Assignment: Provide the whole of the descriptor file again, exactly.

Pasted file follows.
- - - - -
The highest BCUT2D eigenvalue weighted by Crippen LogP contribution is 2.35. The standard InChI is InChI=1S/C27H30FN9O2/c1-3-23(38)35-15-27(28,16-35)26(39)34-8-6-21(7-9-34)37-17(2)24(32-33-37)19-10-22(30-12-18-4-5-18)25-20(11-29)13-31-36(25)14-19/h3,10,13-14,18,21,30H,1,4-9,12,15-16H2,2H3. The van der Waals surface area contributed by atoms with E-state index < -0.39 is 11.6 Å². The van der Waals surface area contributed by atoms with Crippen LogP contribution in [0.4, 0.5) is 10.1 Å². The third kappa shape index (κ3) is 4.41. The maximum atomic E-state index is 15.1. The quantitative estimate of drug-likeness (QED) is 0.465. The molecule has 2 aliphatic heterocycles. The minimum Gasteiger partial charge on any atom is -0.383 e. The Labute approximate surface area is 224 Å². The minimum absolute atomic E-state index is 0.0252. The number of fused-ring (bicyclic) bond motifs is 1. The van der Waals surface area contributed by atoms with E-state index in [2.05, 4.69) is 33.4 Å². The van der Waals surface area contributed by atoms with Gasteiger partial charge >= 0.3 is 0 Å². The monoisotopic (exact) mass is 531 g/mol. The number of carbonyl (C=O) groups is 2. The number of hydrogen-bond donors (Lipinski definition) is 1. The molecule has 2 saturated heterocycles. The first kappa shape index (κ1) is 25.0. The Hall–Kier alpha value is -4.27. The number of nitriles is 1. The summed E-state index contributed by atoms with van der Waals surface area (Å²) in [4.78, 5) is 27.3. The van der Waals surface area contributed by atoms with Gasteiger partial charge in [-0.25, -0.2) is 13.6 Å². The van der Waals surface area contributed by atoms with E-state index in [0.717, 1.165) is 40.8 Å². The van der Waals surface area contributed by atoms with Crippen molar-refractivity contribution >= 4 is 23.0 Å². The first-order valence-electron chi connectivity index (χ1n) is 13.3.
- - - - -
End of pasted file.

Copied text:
The highest BCUT2D eigenvalue weighted by Crippen LogP contribution is 2.35. The standard InChI is InChI=1S/C27H30FN9O2/c1-3-23(38)35-15-27(28,16-35)26(39)34-8-6-21(7-9-34)37-17(2)24(32-33-37)19-10-22(30-12-18-4-5-18)25-20(11-29)13-31-36(25)14-19/h3,10,13-14,18,21,30H,1,4-9,12,15-16H2,2H3. The van der Waals surface area contributed by atoms with E-state index < -0.39 is 11.6 Å². The van der Waals surface area contributed by atoms with Crippen LogP contribution in [0.4, 0.5) is 10.1 Å². The third kappa shape index (κ3) is 4.41. The maximum atomic E-state index is 15.1. The quantitative estimate of drug-likeness (QED) is 0.465. The molecule has 2 aliphatic heterocycles. The minimum Gasteiger partial charge on any atom is -0.383 e. The Labute approximate surface area is 224 Å². The minimum absolute atomic E-state index is 0.0252. The number of fused-ring (bicyclic) bond motifs is 1. The van der Waals surface area contributed by atoms with E-state index in [2.05, 4.69) is 33.4 Å². The van der Waals surface area contributed by atoms with Gasteiger partial charge >= 0.3 is 0 Å². The monoisotopic (exact) mass is 531 g/mol. The number of carbonyl (C=O) groups is 2. The number of hydrogen-bond donors (Lipinski definition) is 1. The molecule has 2 saturated heterocycles. The first kappa shape index (κ1) is 25.0. The Hall–Kier alpha value is -4.27. The number of nitriles is 1. The summed E-state index contributed by atoms with van der Waals surface area (Å²) in [4.78, 5) is 27.3. The van der Waals surface area contributed by atoms with Gasteiger partial charge in [-0.25, -0.2) is 13.6 Å². The van der Waals surface area contributed by atoms with E-state index in [0.717, 1.165) is 40.8 Å². The van der Waals surface area contributed by atoms with Crippen molar-refractivity contribution >= 4 is 23.0 Å². The first-order valence-electron chi connectivity index (χ1n) is 13.3.